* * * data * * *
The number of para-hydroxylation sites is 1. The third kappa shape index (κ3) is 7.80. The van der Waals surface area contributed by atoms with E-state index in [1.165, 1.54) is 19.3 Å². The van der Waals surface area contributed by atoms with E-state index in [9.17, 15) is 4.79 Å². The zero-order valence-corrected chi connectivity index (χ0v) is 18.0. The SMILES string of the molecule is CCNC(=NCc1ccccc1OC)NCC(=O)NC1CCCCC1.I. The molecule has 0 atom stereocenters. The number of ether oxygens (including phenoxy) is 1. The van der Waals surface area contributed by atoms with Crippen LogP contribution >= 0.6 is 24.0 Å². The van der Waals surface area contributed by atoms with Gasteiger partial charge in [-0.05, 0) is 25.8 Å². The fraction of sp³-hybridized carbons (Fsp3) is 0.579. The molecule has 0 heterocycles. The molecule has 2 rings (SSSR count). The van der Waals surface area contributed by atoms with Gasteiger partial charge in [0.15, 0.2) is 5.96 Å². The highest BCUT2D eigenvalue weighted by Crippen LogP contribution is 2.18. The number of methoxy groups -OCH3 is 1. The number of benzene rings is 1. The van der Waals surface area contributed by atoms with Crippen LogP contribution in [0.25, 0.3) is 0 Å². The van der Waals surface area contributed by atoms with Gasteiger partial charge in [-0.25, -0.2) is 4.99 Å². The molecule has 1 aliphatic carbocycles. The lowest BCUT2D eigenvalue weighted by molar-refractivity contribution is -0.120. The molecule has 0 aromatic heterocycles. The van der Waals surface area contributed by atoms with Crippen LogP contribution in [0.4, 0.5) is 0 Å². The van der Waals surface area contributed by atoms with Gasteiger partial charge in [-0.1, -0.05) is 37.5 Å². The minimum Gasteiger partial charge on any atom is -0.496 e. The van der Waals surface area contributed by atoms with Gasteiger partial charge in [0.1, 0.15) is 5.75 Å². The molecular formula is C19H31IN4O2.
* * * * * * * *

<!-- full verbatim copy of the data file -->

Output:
The number of para-hydroxylation sites is 1. The third kappa shape index (κ3) is 7.80. The van der Waals surface area contributed by atoms with E-state index in [1.165, 1.54) is 19.3 Å². The van der Waals surface area contributed by atoms with E-state index in [9.17, 15) is 4.79 Å². The zero-order valence-corrected chi connectivity index (χ0v) is 18.0. The SMILES string of the molecule is CCNC(=NCc1ccccc1OC)NCC(=O)NC1CCCCC1.I. The molecule has 0 atom stereocenters. The number of ether oxygens (including phenoxy) is 1. The van der Waals surface area contributed by atoms with Crippen LogP contribution >= 0.6 is 24.0 Å². The van der Waals surface area contributed by atoms with Gasteiger partial charge in [-0.05, 0) is 25.8 Å². The fraction of sp³-hybridized carbons (Fsp3) is 0.579. The molecule has 0 heterocycles. The molecule has 2 rings (SSSR count). The van der Waals surface area contributed by atoms with Gasteiger partial charge in [0.15, 0.2) is 5.96 Å². The highest BCUT2D eigenvalue weighted by Crippen LogP contribution is 2.18. The number of methoxy groups -OCH3 is 1. The number of benzene rings is 1. The van der Waals surface area contributed by atoms with Crippen LogP contribution in [0.25, 0.3) is 0 Å². The van der Waals surface area contributed by atoms with Gasteiger partial charge in [-0.25, -0.2) is 4.99 Å². The molecule has 1 aliphatic carbocycles. The lowest BCUT2D eigenvalue weighted by molar-refractivity contribution is -0.120. The molecule has 0 aromatic heterocycles. The van der Waals surface area contributed by atoms with Crippen LogP contribution in [0.4, 0.5) is 0 Å². The van der Waals surface area contributed by atoms with Gasteiger partial charge in [-0.1, -0.05) is 37.5 Å². The minimum Gasteiger partial charge on any atom is -0.496 e. The van der Waals surface area contributed by atoms with Gasteiger partial charge in [0.1, 0.15) is 5.75 Å². The molecular formula is C19H31IN4O2.